(Oh, and co-founder of the Long Island wine industry)
Back in 1971 a young newlywed named Louisa Hargrave wrote a book touting the nutritional and gastronomical wonders of organ meat.
That's right, organ meat.
Although the recipes she and her husband, Alex invented tasted good to them, the book was a failure.
I happen to like organ meat very much. Hearts, gizzards and liver are favorites of mine.
I even enjoy rocky mountain oysters when I’m out west. I would have loved to join Louisa and Alex for dinner the night they served their friends a lamb's testicle decorated to look like a chicken and ice cream made from whipped calves' brains.
As much as I enjoy eating unusual foods, I think in this case the trade was fair--we got wine instead of organ meat. After all, who knows what the book's success might have encouraged her to do next. We almost certainly would have missed out on Long Island wine.
Luckily for us Louisa's next idea was to plant a vineyard and make wine. Enticed by the romance and believing a farm is a good place to raise children, Louisa and Alex began looking for a suitable location.
Finding a place to plant grapes is normally not too difficult as there are grape varieties adapted to almost any climate. But the Hargraves' wanted to plant the European species, vinifera.
Vinifera produces familiar wines like Pinot Noir, Cabernet Sauvignon and Chardonnay but has never been successfully grown on the east coast of the United States. After "diligently" researching a suitable location, they decided that Long Island's north fork would be the place. It seemed to have the proper climate, but most of all, "It felt like home."
So, in 1973 Louisa and Alex planted 10,000 vinifera vines and hoped for the best. Hargrave Vineyards and the Long Island wine industry were born. Well, it really wasn't that simple. It was 10 years and a lot of work before Hargrave Vineyards was profitable, and that first profit was a mere $91.00.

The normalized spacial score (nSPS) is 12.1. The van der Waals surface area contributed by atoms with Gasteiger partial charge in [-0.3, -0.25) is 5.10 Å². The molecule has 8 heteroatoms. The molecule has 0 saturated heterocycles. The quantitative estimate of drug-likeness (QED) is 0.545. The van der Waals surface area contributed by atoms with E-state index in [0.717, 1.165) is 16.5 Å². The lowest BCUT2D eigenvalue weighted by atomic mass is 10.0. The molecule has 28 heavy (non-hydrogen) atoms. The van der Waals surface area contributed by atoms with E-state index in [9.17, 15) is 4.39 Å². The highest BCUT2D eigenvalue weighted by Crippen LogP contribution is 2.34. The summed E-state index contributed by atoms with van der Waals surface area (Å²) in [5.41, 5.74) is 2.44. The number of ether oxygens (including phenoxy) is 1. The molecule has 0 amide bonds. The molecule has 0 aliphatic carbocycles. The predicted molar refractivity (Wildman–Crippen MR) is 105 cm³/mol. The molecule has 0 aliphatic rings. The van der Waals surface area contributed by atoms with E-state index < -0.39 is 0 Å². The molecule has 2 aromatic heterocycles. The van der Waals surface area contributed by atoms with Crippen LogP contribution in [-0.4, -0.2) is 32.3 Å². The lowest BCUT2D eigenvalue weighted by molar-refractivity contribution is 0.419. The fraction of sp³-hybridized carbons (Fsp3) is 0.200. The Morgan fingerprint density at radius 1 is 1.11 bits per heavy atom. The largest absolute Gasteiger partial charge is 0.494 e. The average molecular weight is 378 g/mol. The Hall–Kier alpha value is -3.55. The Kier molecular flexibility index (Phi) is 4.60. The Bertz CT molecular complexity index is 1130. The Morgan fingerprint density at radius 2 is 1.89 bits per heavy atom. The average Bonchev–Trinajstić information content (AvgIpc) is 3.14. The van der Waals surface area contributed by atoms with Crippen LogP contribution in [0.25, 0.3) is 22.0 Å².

It's more than 30 years later now and things are a little different. Louisa and Alex have divorced and Hargave Vineyards was sold. Alex returned to his etymological studies while Louisa has stayed in the wine business. The Long Island wine industry is growing rapidly.
I had the pleasure of meeting Louisa Hargrave at a presentation she gave at the Smithtown pubic library. It was hard for me to believe that such a small woman had such strength and endurance. You see, in the vineyard she did most of the field work and all of that work was done by hand.
I later found out after reading her memoir, The Vineyard: The Pleasures and Perils of Creating an American Family Winery, that her might is fueled by determination and independence with just a touch of self doubt to fan the flames.
Well spoken, soft spoken and humorous, Louisa told the story of her family's pioneering adventure building the first Long Island winery. At times she read from her book, giving us a deeper look into the soul of a young wife and mother learning how to farm and raise and family.
The time flew and before I knew it her presentation was over. I bought a copy of her book and asked her to sign it for me.
Louisa Hargrave is done stomping grapes, but is still very active in the wine
She writes for several local papers, is a licensed real estate agent ("Should you decide to go off the deep end and buy a vineyard or winery"), and publishes her own blog at LouisaHargrave.com.
She was also the director of the Stony Brook University Center for Wine, Food and
Culture before it closed, sadly, due to budget cuts.